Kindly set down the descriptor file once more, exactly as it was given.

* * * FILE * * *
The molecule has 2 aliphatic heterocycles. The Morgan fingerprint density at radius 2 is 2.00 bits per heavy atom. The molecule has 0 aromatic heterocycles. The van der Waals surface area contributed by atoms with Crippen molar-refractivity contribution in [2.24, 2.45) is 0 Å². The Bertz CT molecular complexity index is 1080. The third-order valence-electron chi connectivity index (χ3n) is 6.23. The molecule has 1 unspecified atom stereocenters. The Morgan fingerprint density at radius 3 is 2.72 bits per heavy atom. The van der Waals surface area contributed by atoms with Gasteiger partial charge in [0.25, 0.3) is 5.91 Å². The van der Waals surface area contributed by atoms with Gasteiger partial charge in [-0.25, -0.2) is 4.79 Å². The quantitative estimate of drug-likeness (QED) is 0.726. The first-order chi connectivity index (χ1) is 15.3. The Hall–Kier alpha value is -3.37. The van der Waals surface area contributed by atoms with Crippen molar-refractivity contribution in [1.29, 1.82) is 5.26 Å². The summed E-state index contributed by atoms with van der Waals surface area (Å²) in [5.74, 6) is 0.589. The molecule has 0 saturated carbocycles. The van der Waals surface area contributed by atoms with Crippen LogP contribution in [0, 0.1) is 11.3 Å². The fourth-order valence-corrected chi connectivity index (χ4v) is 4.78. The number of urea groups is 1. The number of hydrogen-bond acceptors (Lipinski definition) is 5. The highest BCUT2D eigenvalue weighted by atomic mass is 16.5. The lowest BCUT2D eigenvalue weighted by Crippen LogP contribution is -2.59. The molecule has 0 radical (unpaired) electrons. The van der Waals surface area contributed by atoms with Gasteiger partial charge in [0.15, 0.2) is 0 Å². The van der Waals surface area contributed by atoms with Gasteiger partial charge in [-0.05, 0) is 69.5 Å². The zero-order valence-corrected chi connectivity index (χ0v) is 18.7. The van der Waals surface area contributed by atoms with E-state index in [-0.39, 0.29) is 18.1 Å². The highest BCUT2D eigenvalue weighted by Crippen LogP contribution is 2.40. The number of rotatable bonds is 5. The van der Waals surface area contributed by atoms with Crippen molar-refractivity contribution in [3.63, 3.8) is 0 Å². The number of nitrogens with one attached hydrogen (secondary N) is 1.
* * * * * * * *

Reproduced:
The molecule has 2 aliphatic heterocycles. The Morgan fingerprint density at radius 2 is 2.00 bits per heavy atom. The molecule has 0 aromatic heterocycles. The van der Waals surface area contributed by atoms with Crippen molar-refractivity contribution in [2.24, 2.45) is 0 Å². The Bertz CT molecular complexity index is 1080. The third-order valence-electron chi connectivity index (χ3n) is 6.23. The molecule has 1 unspecified atom stereocenters. The Morgan fingerprint density at radius 3 is 2.72 bits per heavy atom. The van der Waals surface area contributed by atoms with Gasteiger partial charge in [0.25, 0.3) is 5.91 Å². The van der Waals surface area contributed by atoms with Gasteiger partial charge in [-0.25, -0.2) is 4.79 Å². The quantitative estimate of drug-likeness (QED) is 0.726. The first-order chi connectivity index (χ1) is 15.3. The Hall–Kier alpha value is -3.37. The van der Waals surface area contributed by atoms with Crippen molar-refractivity contribution in [1.29, 1.82) is 5.26 Å². The summed E-state index contributed by atoms with van der Waals surface area (Å²) in [5.74, 6) is 0.589. The molecule has 0 saturated carbocycles. The van der Waals surface area contributed by atoms with Crippen LogP contribution in [0, 0.1) is 11.3 Å². The fourth-order valence-corrected chi connectivity index (χ4v) is 4.78. The number of urea groups is 1. The number of hydrogen-bond acceptors (Lipinski definition) is 5. The highest BCUT2D eigenvalue weighted by atomic mass is 16.5. The lowest BCUT2D eigenvalue weighted by Crippen LogP contribution is -2.59. The molecule has 0 radical (unpaired) electrons. The van der Waals surface area contributed by atoms with Gasteiger partial charge in [0.15, 0.2) is 0 Å². The van der Waals surface area contributed by atoms with Gasteiger partial charge in [-0.05, 0) is 69.5 Å². The zero-order valence-corrected chi connectivity index (χ0v) is 18.7. The van der Waals surface area contributed by atoms with E-state index in [-0.39, 0.29) is 18.1 Å². The highest BCUT2D eigenvalue weighted by Crippen LogP contribution is 2.40. The number of rotatable bonds is 5. The van der Waals surface area contributed by atoms with Crippen molar-refractivity contribution in [3.63, 3.8) is 0 Å². The number of nitrogens with one attached hydrogen (secondary N) is 1.